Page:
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Henry Cow - In Praise Of Learning CD (album) cover

IN PRAISE OF LEARNING

Henry Cow

 

RIO/Avant-Prog

3.89 | 123 ratings

From Progarchives.com, the ultimate progressive rock music website

russellk
Prog Reviewer
3 stars By this point in HENRY COW's existence they had moved well beyond the comfortable Canterbury sounds that underpinned their first few years, abandoning all conventionality and becoming nothing less than a chamber orchestra using rock instruments to play avant-garde music.

If this doesn't sound like your cuppa tea, it won't be.

It's certainly not mine. But ... oddly, I enjoy this album. There's a spark here, an earnestness, a political awareness that commands my attention. And the addition of a vocalist (DAGMAR KRAUSE from SLAPP HAPPY) serves to give the music direction. The album is structured around the studio version of 'Living in the Heart of the Beast', an extended piece the collective developed on tour, but it's not an epic in the accepted prog rock sense. It consists of a beginning (a bleak left-wing analysis of the Beast - modern capitalist society) and an end (a call to action), sandwiching a central section that beggars description, so complex are the time signature changes and instrumentation.

There are two improv jams ('Beginning the Long March' and 'Morning Star'), both titles referencing socialist icons. The other songs are the nearest you'll get to conventionally structured pieces here - that is, not really very close. 'War', for example, manages to pack a great deal - a mini-epic, if you will - into just over two minutes.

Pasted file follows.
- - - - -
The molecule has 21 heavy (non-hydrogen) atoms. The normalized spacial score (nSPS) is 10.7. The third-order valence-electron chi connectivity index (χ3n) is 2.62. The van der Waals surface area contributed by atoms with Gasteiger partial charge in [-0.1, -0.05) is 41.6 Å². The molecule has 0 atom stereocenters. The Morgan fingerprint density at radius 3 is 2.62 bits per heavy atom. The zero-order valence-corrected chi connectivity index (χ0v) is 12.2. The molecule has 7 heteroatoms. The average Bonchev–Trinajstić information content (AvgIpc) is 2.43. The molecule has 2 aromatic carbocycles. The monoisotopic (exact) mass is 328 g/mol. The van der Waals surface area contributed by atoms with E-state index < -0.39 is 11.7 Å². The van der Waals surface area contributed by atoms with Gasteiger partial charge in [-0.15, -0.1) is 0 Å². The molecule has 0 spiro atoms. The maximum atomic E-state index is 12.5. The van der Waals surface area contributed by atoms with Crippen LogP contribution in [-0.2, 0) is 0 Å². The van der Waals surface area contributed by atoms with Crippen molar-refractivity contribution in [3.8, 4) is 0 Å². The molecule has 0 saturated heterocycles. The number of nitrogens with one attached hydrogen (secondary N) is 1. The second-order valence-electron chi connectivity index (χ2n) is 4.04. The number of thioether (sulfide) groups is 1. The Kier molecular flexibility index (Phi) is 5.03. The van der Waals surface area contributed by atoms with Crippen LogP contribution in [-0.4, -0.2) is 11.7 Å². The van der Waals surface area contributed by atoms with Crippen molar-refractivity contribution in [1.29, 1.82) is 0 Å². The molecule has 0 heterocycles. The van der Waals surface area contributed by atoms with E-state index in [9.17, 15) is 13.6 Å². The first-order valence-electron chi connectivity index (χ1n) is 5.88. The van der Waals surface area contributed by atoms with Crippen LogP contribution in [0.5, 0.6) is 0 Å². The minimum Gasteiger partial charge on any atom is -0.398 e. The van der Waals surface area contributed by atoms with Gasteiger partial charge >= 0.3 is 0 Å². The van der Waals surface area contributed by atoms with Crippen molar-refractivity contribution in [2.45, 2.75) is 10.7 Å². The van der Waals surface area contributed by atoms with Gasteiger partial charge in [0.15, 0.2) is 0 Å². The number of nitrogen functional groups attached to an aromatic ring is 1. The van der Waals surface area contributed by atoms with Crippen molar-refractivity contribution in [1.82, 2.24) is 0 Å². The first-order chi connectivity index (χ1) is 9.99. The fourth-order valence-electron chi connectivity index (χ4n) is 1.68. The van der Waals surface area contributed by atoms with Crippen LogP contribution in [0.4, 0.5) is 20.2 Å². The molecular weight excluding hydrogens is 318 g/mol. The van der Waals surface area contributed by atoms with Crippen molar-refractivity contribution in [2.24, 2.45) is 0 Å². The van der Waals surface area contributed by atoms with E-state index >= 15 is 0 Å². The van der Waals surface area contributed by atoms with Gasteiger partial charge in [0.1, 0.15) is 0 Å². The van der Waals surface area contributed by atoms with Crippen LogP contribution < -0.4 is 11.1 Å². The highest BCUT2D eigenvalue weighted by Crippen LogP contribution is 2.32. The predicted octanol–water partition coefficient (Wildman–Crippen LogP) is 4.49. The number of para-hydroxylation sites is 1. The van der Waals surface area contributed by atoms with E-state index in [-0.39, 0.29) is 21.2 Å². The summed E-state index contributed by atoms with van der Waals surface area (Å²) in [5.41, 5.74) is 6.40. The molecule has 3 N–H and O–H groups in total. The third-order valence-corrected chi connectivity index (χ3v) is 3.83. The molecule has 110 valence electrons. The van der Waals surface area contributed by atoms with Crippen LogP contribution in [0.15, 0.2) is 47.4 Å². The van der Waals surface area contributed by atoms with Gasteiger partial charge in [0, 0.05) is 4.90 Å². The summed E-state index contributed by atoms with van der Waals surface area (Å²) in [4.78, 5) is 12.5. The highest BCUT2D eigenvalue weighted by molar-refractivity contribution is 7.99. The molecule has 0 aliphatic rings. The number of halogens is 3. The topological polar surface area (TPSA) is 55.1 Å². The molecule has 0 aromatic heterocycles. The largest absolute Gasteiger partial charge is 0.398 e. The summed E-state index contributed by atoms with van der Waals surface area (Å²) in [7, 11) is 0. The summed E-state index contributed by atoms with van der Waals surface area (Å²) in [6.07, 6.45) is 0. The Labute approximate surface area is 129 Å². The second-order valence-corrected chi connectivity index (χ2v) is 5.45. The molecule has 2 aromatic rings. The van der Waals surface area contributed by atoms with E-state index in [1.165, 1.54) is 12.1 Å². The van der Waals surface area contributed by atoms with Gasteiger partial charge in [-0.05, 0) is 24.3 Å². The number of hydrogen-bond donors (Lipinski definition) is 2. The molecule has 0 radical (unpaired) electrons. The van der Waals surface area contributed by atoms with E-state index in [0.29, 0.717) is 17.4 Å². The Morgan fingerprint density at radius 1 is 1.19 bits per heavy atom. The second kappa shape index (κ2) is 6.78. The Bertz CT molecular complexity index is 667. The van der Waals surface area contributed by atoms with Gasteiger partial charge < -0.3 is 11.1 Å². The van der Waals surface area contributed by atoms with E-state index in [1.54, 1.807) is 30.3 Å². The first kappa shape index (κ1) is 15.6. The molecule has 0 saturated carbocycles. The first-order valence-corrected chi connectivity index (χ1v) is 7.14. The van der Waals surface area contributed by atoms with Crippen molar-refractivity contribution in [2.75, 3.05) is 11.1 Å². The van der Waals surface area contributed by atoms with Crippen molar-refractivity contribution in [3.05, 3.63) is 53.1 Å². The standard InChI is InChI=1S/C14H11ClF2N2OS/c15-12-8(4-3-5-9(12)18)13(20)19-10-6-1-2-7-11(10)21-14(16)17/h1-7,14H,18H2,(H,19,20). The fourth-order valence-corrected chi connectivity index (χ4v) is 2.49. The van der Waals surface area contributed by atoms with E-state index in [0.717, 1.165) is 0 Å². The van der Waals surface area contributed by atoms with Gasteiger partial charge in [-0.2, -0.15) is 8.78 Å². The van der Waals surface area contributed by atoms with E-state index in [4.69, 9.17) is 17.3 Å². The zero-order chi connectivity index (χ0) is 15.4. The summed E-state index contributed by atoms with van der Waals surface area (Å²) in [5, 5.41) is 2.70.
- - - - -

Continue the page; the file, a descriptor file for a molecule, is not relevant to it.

It's easy to see why the collective didn't make money from their music. This fare simply does not appeal to the sensibilities we've been raised to value. However, if you're able to put aside your desperate search for a steady rhythm and a hook melody, you'll enjoy the dark atmospherics of the improvs and appreciate the numbing complexity of the material.

I can't quite give this four stars - how could I honestly say that this album would be an excellent addition to any prog music collection? But it is a worthy disc nonetheless.

russellk | 3/5 |

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